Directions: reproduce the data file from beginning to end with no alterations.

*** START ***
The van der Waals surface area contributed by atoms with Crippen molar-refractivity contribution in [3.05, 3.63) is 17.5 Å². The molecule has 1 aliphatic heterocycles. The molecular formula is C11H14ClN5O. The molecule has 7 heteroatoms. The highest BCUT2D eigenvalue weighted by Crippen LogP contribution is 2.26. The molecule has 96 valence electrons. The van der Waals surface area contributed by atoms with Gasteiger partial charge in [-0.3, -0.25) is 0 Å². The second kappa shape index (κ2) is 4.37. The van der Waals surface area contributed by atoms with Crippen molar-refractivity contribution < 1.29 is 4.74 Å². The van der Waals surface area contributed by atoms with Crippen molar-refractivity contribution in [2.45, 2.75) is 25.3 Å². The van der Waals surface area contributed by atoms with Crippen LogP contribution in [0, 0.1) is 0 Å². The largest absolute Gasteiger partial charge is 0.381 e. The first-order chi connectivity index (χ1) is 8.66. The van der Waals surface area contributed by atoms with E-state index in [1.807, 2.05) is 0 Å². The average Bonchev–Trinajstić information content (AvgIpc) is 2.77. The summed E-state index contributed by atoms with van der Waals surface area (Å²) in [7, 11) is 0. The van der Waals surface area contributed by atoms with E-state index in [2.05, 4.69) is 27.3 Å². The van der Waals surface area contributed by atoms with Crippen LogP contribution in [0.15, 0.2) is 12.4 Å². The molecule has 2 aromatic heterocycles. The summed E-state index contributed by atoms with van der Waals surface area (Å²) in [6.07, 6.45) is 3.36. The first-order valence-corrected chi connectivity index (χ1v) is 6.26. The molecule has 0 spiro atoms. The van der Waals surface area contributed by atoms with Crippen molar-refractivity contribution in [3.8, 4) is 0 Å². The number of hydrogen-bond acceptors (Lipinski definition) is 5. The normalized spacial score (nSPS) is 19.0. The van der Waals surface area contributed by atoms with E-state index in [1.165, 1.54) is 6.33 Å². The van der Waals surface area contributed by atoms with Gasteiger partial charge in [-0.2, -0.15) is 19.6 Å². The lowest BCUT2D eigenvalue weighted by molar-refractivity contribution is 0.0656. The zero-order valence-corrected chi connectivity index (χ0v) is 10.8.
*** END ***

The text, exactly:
The van der Waals surface area contributed by atoms with Crippen molar-refractivity contribution in [3.05, 3.63) is 17.5 Å². The molecule has 1 aliphatic heterocycles. The molecular formula is C11H14ClN5O. The molecule has 7 heteroatoms. The highest BCUT2D eigenvalue weighted by Crippen LogP contribution is 2.26. The molecule has 96 valence electrons. The van der Waals surface area contributed by atoms with Gasteiger partial charge in [-0.3, -0.25) is 0 Å². The second kappa shape index (κ2) is 4.37. The van der Waals surface area contributed by atoms with Crippen molar-refractivity contribution < 1.29 is 4.74 Å². The van der Waals surface area contributed by atoms with Crippen molar-refractivity contribution in [2.45, 2.75) is 25.3 Å². The van der Waals surface area contributed by atoms with Crippen LogP contribution in [0, 0.1) is 0 Å². The largest absolute Gasteiger partial charge is 0.381 e. The first-order chi connectivity index (χ1) is 8.66. The van der Waals surface area contributed by atoms with E-state index in [1.807, 2.05) is 0 Å². The average Bonchev–Trinajstić information content (AvgIpc) is 2.77. The summed E-state index contributed by atoms with van der Waals surface area (Å²) in [7, 11) is 0. The van der Waals surface area contributed by atoms with E-state index in [2.05, 4.69) is 27.3 Å². The van der Waals surface area contributed by atoms with Crippen LogP contribution in [0.15, 0.2) is 12.4 Å². The molecule has 2 aromatic heterocycles. The summed E-state index contributed by atoms with van der Waals surface area (Å²) in [6.07, 6.45) is 3.36. The first-order valence-corrected chi connectivity index (χ1v) is 6.26. The molecule has 0 spiro atoms. The van der Waals surface area contributed by atoms with Crippen molar-refractivity contribution in [3.8, 4) is 0 Å². The number of hydrogen-bond acceptors (Lipinski definition) is 5. The normalized spacial score (nSPS) is 19.0. The van der Waals surface area contributed by atoms with E-state index in [1.165, 1.54) is 6.33 Å². The van der Waals surface area contributed by atoms with Gasteiger partial charge in [-0.2, -0.15) is 19.6 Å². The lowest BCUT2D eigenvalue weighted by molar-refractivity contribution is 0.0656. The zero-order valence-corrected chi connectivity index (χ0v) is 10.8.